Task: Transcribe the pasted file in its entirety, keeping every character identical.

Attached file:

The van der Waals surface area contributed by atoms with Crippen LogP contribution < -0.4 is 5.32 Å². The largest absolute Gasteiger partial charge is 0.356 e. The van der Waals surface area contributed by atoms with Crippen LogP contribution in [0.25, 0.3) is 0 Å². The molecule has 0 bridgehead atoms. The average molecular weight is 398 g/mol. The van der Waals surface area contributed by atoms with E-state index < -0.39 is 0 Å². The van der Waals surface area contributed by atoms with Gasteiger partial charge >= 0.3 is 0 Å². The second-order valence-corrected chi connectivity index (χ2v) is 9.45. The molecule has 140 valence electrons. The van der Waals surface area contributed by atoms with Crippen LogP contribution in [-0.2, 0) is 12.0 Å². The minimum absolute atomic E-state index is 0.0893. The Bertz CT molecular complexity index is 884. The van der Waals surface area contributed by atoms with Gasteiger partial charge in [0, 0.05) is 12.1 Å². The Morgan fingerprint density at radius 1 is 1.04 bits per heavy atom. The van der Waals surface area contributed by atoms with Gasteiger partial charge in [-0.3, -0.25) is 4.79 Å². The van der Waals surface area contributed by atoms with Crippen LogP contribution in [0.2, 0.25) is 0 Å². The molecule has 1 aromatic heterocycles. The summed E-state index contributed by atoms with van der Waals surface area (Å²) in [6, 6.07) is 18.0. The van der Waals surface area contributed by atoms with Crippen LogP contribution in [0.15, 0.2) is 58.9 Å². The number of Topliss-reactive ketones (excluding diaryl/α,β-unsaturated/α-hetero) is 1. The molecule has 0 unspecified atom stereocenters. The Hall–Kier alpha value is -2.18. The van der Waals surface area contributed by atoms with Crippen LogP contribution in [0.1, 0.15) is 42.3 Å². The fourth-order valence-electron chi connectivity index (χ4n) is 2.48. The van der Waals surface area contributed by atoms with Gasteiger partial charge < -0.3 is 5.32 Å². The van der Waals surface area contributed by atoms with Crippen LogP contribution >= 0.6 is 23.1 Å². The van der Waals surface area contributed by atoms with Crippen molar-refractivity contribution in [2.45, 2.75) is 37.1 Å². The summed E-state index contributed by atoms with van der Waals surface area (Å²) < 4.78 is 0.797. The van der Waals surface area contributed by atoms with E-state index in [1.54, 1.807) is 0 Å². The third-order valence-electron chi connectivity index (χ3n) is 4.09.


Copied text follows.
The van der Waals surface area contributed by atoms with Crippen LogP contribution < -0.4 is 5.32 Å². The largest absolute Gasteiger partial charge is 0.356 e. The van der Waals surface area contributed by atoms with Crippen LogP contribution in [0.25, 0.3) is 0 Å². The molecule has 0 bridgehead atoms. The average molecular weight is 398 g/mol. The van der Waals surface area contributed by atoms with E-state index < -0.39 is 0 Å². The van der Waals surface area contributed by atoms with Gasteiger partial charge >= 0.3 is 0 Å². The second-order valence-corrected chi connectivity index (χ2v) is 9.45. The molecule has 140 valence electrons. The van der Waals surface area contributed by atoms with Crippen LogP contribution in [-0.2, 0) is 12.0 Å². The minimum absolute atomic E-state index is 0.0893. The Bertz CT molecular complexity index is 884. The van der Waals surface area contributed by atoms with Gasteiger partial charge in [0, 0.05) is 12.1 Å². The Morgan fingerprint density at radius 1 is 1.04 bits per heavy atom. The van der Waals surface area contributed by atoms with Gasteiger partial charge in [-0.3, -0.25) is 4.79 Å². The van der Waals surface area contributed by atoms with Crippen LogP contribution in [0.2, 0.25) is 0 Å². The molecule has 1 aromatic heterocycles. The summed E-state index contributed by atoms with van der Waals surface area (Å²) in [6, 6.07) is 18.0. The van der Waals surface area contributed by atoms with Crippen LogP contribution in [0.15, 0.2) is 58.9 Å². The number of Topliss-reactive ketones (excluding diaryl/α,β-unsaturated/α-hetero) is 1. The molecule has 0 unspecified atom stereocenters. The Hall–Kier alpha value is -2.18. The van der Waals surface area contributed by atoms with Crippen LogP contribution in [0.1, 0.15) is 42.3 Å². The fourth-order valence-electron chi connectivity index (χ4n) is 2.48. The van der Waals surface area contributed by atoms with Gasteiger partial charge < -0.3 is 5.32 Å². The van der Waals surface area contributed by atoms with Crippen LogP contribution >= 0.6 is 23.1 Å². The van der Waals surface area contributed by atoms with Crippen molar-refractivity contribution in [2.45, 2.75) is 37.1 Å². The summed E-state index contributed by atoms with van der Waals surface area (Å²) < 4.78 is 0.797. The van der Waals surface area contributed by atoms with E-state index in [1.54, 1.807) is 0 Å². The third-order valence-electron chi connectivity index (χ3n) is 4.09.